An interesting 35-page document compiled by Bruno F5JYD covering Bouvet and ham radio. For example, did you know the very first ever QSO with Bouvet took place in July 1951 with a station in Scotland !
READ BOUVET ISLAND HAM RADIO
PS: Nice to see the author of this documentation made QSO with 3Y0J.
In my post yesterday I had mentioned Egil Rogstad. Today, I detected the photo of his very rare hand-written QSL card for a CW QSO on the 7th. Nov. 1950 from Maudheim base (Antarctica) with one of the top DXers at that time, W2HUQ. The call-sign was LA4QC. For more info see: http://www.waponline.it/maudheim-multinational-base-new-entry-on-wap-wada-directory-as-wap-mnb-16/ (tnx I1HYW). The page quotes the info published by the Swedish QST Magazine in late 1950 that LA4QC “shouts every Saturday at 19.30 Swedish time CQ LA on 14300 kc and listens for answers only on 14020 CW.” Some more photos relating to LA4QC and the NBS Expedition are shown in Tom’s (K8CX) Ham Gallery:
http://hamgallery.com/qsl/country/Antarctica/la4qc.htm. The glaciologist Charles Swithinbank (1926-2014) was 24 years then. Any activity from Bouvet at that time should have been known, and not being hidden in a mystery.
Obviously, not much interest was shown towards Bouvet Island as a possible place for scientific research after WW II. In early 1955, an expert team visited Bouvet on behalf of the South African Weather Bureau to look for a suitable place for erecting a weather station. The brief investigations with two landings by boat, one close to Cape Meteor, near Cape Fie, made clear that the island would not provide a safe area for a possible station. Probably the idea for running a meteorological station on Bouvet would have been abandonned. However, the situation changed when only few years later a large new ice-free landmass to the west coast of the island was detected, which was named Nyrøysa (“New Rubble”) by the Norwegians. This new area was examined more closely in the following years, and since the late 1970ies several attempts were made by the Norwegian Polar Institute to build and run a weather reporting station from there, and only this circumstance provided the opportunity for some Norwegian technicians and scientists with an Amateur Radio licence, like John Snuggerud (LA1VC and LA1VC/G), to bring Bouvet “on the air” for Radio Amateurs for a short period of time as a kind of side effect. All such operations were made from Nyrøsa. The history of Amateur Radio activities from Bouvet would have been quite different without the new landmass. However, 3Y0J was the first radio operation not being allowed to land on Nyrøsa, but obliged to look for an alternative camp site instead.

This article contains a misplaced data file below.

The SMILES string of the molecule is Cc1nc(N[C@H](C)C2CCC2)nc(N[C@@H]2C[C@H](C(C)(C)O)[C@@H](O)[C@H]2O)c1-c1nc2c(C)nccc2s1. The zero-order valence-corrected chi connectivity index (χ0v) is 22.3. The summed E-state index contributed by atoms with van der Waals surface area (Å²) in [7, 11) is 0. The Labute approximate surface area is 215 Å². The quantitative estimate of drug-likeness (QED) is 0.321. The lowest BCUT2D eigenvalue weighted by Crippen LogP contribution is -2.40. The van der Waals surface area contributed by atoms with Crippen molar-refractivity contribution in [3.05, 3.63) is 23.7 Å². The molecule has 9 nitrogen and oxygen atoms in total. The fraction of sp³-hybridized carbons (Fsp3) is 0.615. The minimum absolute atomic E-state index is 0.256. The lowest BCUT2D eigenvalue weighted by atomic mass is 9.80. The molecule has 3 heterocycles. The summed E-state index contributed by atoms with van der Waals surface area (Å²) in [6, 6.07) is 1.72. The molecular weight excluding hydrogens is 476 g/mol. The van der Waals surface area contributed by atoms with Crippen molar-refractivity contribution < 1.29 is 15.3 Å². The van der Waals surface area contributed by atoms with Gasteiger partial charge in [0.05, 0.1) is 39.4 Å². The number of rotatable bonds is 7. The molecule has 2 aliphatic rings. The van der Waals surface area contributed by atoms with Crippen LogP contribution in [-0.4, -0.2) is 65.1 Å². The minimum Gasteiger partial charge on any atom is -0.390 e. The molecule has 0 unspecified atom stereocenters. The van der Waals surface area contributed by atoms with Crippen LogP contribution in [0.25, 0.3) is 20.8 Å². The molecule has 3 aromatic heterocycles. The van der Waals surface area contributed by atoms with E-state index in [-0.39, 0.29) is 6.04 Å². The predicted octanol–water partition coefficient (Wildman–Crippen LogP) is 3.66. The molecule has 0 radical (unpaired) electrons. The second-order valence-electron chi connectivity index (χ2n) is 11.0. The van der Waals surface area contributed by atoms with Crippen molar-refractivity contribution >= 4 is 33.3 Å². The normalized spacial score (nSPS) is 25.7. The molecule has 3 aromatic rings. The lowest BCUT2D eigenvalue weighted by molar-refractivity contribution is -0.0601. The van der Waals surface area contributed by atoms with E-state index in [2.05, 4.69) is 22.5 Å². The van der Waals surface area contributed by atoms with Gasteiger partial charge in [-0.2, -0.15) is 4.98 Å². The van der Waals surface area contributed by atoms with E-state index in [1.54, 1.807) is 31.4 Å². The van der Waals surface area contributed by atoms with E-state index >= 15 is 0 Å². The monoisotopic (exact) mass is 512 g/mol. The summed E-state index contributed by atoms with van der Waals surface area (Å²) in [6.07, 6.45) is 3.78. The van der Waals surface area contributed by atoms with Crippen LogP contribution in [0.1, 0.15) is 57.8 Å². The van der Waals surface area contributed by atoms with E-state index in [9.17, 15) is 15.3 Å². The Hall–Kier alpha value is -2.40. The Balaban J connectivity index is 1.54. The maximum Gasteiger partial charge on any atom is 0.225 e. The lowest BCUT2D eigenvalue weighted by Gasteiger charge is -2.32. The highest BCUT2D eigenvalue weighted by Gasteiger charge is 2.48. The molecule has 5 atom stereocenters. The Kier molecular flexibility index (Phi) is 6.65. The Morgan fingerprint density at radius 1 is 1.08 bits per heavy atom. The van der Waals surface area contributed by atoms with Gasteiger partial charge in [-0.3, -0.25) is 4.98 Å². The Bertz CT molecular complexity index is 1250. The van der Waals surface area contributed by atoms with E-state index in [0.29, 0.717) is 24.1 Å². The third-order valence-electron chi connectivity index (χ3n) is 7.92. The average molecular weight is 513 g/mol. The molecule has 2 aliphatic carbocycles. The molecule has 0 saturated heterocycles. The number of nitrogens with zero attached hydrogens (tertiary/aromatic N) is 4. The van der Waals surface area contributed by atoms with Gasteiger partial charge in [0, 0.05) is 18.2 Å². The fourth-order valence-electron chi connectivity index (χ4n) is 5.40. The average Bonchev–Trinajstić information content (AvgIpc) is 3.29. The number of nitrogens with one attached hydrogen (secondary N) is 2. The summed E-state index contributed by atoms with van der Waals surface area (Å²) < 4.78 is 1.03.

Very interesting read and good to see an old colleague Petrus 3Y0E mentioned. He stood-in at short notice after the original Norwegian medic on this 3 month summer biological survey was injured in Cape Town. Also thanks to Norbert for some informative commentary. I spent time in the Antarctic in ‘76. – ‘79 with one of the original members of Norwegian-British-Swedish Expedition, Dr. Charles Swithinbank. Also, was with him on his last trip there in 2008/9 southern summer season. He was 90-odd years old by then and still pretty fit – He was world leading expert in Antarctic Glaciology and quite a guy!
In the August 1951 issue of “The Shortwave Magazine” G6QB wrote in his “DX Commentary” column the following about an operation by LN7B: “Another New One? | Here’s one for the Phone crowd in the shape of LN7B, a Norwegian-operated station on Bouvet Island, Antarctica. He was worked by GM2DBX (Methilhill) at 1525 on July 2 , and ‘DBX was told that it was the first QSO with the U.K. LN7B was still trying to contact Norway, not having worked an LA up till then. Bouvet Island apparently is [in italics] listed in some quarters as a separate country. Any further news on this item will be welcome” (p. 348). (source: https://worldradiohistory.com/UK/Short-Wave-UK/50s/SWM-1951-08.pdf)
Probably the only “witness” of this operation was GM2DBX who made this QSO. What a pity that the operator’s name was not told. July is deep winter on Bouvet Island, a very unusual time for a stay there.
At that time there was a Norwegian-Swedish-British Antarctic Expedition investigating the area of Dronning Maud Land between 1949 and 1952. The name of the Norwegian radio operator joining this expedition was Egil Rogstad (1908-87). The name of the expedition ship was “Norsel” which sailed to Antarctica three times, once in Jan. 1951. Also a larger whaling factory ship, the “Thorshovdi”, was used for transportation. The base camp was established at 71° 03′ S, 10° 55′ W (Maudheim Base). “Radio contact was regularly maintained (generally using telegraphy) with Norway and South Africa […] overall weather reports were transmitted to Cape Town routinely for the whole duration of the expedition.” (source: https://www.spri.cam.ac.uk/resources/expeditions/nbsx/) This page also provides a list of books and reports on this NBSAE expedition.
The “Norsel” might have passed Bouvet Island, but it is quite unlikely that this happend in July 1951. Resupplying an Antarctic base would have been very unusual during the Antarctic winter. So LN7B still remains a “mystery”.
To provide a somewhat better transcription of the call-signs in the 1977 log book:
QSOs made by 3Y3CC with: LA1KI, OE1ER, OZ7HT, SM3EVR, LA4DD
QSOs made by 3Y1VC with: ZS5WT, JR6RRD, W6ID, LA2PH/mm, OH2BH, SM3PZ, OE1ER, OZ1LO, OH2QV, SM3RL, LA2KD, SM3EVR, UL7LAW, [PY1?Q], SM3CXS, YU2DX, OH2BC, OH2QV, YU2RLZ, YU2RTW, SM3AUW, 4X4FU, SM5AQB, YU2RCZ, SM3CXS, SM3AUW, OH2BCD